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Dummy 'can help prevent cot death.

Using a dummy appears to reduce the risk of a baby dying from sudden infant death syndrome (SIDS), research has suggested.

A study in California questioned the mothers or carers of 185 infants who died and 312 other parents, asking about factors such as dummy use and environmental factors which increase the risk of cot death.

The researchers, whose study is published online in the British Medical Journal, concluded that using a dummy during sleep was linked to a 90 per cent reduced risk of SIDS compared to babies who did not use a dummy.

Cot death rates have fallen in recent years, but it still claims the lives of 300 babies less than a year old in the UK every year.

No single cause has been identified but there are several things that are recommended to reduce the risk.

The Foundation for the Study of Infant Deaths (FSID) says that parents should avoid exposing their child to smoke, put the baby to sleep on its back and keep it cool with the head uncovered.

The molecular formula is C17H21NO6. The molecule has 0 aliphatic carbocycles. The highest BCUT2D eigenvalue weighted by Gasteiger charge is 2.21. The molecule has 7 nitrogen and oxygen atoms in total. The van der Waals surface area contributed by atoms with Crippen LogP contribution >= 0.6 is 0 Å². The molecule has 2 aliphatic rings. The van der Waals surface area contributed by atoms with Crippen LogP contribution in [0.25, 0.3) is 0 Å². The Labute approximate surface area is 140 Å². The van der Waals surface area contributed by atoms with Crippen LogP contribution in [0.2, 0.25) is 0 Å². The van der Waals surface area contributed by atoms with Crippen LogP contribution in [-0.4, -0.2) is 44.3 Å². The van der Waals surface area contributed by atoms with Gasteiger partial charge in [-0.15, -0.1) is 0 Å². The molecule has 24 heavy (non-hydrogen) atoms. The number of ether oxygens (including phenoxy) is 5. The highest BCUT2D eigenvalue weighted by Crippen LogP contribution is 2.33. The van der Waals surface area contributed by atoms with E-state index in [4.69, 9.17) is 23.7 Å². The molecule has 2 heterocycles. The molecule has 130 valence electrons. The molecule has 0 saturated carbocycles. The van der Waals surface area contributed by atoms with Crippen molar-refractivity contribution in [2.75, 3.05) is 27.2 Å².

Babies should not be allowed to sleep in their parents' bed but in a cot in the same room, at least during the first six months.

The latest study was carried out by the research division at Kaiser Permanente in Northern California.

The researchers, led by Dr De-Kun Li, also found that dummy use appeared to help reduce the impact of other risk factors for cot death, such as sleeping with a mother who smoked.

They said: "Use of a dummy is associated with a substantial reduction in the risk of SIDS.

"Our results also provide evidence use of a dummy may reduce the impact of other risk factors for SIDS."

The researchers concluded that the use of dummies may be an effective strategy for public health intervention
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Publication:The Birmingham Post (England)
Date:Dec 9, 2005
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